by terebikun (eva)
As we slowly descendedfrom the nose-bleeding section in Hsinchuan Stadium Taipei County with crowds still mesmerized by MISIA’s final encore sequence , my friend asked me, “So who’s the most popular singer in Japan now?” Uninterested in the question, I said, “Who cares? Tonight I found my generation here!”
I have only started going to concerts in Taipei in the last few years. I am still learning to embody myself in different performance venues–from a cozy clubhouse like The Wall to the over-hyped Taipei Arena. Apparently, venue and spatial experience are two separate things. Where one is sitting affects a great deal the concert experience. Before tonight, my last concert was at the Taipei International Convention Center near Taipei 101. My seat was so close to the front that I wanted to run away from my beloved Cheer Chen, with whom I’d rather relate acoustically, not visually (Don’t get me wrong, she is a knock-out).
Tonight, sitting in the third row from the very back in Hsinchuan Stadium Taipei County (which I think is the best concert facility in Taipei), I related to MISIA just fabulously. My friend and I both felt that we still don’t know what MISIA looks like. Yet against the tiger and leopard print stage design, the “tiny” diva done in jazz-hat, colorful cocktail dress, and (fusia!) socks was a powerhouse.
If I could summarize the experience in one keyword, it would be “involvement.” MISIA involved the audience from the beginning to the end through R&B, disco, and ballad. She also created many opportunities for the audience to sing along like the gospel singing. Frankly, I have never clapped my hands so much and so hard sitting at a concert.
I moved and screamed with reckless abandon. Her fast songs made me wave and laugh like a maniac. Her ballads commanded me to sit back submissively. When she returned for encore, I simply lost it. I started sobbing uncontrollably as soon as she hit the beginning of “Everything.” The song was the theme song for a 2000 Japanese TV drama, Yamato Nadeshiko, and was probably her most well-known song in Taiwan, as it was also a KTV hit. But it was not my attachment to that particular drama that evoked the feelings. It was the sudden realization that I was in a stadium with 5000 other people whom I could call my “generation.” I wouldn’t characterize this generation as J-pop or “ha-ri-zu” (Japanophiles). I felt it particularly so because there was no fan-clubs for MISIA in Taiwan to act as mobilization agents. I have not exactly followed her activities. Yet everyone seemed a little surprised to see everyone at the concert.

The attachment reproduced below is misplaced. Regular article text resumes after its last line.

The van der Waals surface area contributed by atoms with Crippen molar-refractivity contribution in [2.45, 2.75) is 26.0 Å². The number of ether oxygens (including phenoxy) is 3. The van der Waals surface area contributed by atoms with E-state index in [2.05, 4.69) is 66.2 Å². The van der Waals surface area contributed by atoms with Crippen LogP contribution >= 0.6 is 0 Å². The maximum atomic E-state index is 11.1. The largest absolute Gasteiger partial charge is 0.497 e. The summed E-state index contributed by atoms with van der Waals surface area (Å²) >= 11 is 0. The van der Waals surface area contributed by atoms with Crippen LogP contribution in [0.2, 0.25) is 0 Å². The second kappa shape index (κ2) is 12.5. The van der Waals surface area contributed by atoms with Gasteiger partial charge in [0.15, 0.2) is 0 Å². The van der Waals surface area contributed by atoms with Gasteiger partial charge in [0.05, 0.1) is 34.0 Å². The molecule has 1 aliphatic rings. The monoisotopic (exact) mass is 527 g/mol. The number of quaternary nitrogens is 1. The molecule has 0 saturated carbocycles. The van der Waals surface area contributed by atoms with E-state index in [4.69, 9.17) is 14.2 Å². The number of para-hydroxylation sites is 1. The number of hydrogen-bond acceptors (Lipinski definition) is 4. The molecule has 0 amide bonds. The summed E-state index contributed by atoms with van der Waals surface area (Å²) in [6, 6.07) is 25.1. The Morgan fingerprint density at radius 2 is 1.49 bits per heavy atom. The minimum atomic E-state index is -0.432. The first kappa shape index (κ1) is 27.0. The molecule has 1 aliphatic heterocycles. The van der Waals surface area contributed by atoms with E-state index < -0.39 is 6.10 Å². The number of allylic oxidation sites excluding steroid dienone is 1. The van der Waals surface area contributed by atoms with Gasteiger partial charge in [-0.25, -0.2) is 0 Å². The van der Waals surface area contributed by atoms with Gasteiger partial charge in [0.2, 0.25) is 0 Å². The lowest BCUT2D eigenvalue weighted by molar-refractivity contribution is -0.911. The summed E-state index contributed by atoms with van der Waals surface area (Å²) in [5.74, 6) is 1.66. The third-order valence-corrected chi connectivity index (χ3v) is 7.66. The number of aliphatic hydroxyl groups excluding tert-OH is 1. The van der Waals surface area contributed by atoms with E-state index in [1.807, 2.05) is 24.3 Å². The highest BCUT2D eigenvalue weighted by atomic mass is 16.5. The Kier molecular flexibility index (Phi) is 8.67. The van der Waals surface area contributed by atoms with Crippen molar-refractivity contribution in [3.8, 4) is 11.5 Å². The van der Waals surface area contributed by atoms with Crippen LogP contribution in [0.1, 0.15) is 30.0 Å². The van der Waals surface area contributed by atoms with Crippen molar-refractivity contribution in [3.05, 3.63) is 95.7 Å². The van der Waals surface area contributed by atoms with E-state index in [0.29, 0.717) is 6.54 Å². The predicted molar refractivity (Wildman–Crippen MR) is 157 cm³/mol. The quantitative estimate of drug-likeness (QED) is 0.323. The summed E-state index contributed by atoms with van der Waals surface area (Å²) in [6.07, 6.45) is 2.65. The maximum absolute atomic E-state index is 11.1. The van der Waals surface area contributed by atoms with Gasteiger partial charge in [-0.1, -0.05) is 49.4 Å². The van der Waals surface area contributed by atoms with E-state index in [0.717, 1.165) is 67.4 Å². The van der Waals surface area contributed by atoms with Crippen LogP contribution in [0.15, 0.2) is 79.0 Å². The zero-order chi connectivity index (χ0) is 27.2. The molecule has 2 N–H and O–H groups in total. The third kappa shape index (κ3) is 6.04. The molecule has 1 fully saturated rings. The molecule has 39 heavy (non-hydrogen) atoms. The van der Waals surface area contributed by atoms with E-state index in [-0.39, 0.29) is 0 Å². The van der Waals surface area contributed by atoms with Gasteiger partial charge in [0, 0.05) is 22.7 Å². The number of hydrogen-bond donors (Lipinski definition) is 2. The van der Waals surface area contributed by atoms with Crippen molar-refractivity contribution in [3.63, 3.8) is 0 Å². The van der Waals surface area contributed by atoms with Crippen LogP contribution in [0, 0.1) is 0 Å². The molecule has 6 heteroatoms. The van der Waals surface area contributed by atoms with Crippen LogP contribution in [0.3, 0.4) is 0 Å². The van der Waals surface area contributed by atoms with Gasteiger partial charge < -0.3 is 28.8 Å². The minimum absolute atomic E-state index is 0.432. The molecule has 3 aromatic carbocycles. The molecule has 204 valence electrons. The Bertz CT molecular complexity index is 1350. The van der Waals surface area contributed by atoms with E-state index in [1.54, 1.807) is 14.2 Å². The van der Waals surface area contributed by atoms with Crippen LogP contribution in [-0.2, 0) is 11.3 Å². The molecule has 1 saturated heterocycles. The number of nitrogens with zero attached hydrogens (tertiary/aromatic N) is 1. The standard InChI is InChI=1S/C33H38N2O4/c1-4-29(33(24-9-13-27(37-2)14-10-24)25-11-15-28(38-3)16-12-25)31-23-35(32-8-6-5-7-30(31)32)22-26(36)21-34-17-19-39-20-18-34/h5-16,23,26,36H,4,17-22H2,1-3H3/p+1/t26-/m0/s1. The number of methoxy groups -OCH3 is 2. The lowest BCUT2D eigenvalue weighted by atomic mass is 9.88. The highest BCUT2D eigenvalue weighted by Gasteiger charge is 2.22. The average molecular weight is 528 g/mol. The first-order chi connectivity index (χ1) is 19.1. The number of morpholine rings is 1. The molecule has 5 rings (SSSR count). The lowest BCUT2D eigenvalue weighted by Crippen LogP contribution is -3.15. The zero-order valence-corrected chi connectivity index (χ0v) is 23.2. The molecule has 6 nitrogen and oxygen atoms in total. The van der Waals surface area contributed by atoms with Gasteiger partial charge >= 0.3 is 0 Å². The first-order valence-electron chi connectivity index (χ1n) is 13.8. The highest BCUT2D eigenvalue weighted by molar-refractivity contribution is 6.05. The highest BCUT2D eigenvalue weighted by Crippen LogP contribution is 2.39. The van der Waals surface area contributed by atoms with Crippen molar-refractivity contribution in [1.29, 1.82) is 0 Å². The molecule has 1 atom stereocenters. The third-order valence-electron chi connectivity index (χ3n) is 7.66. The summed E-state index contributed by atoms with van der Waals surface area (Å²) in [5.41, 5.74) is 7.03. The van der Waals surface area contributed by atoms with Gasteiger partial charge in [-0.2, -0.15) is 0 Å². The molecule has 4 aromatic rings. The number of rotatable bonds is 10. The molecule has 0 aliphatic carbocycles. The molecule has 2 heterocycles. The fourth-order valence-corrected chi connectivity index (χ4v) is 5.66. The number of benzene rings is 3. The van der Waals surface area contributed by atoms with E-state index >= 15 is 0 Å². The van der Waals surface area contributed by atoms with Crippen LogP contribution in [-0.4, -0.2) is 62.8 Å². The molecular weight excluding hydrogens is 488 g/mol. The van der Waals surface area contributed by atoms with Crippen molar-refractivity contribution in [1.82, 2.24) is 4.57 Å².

The feeling of resonance was internal more than anything. “Everything” evoked individual faces of my beloved friends and state-of-minds from the late 1990s when I was living in Los Angeles. Just as I thought MISIA was going to leave me drowning in the debris of sweat, tears, and makeup, she rescued me with another encore song, and another one, until I flew up from my seat and danced with everyone.
Perhaps all these emotions are obligatory in pop concerts experiences. Reporters and academics look to describe those “controlled decontrolled” moments. But for me, to be at the center of that experience–rather than watching from the sideline or analyzing it with concepts like “affect”–was new and full of impact.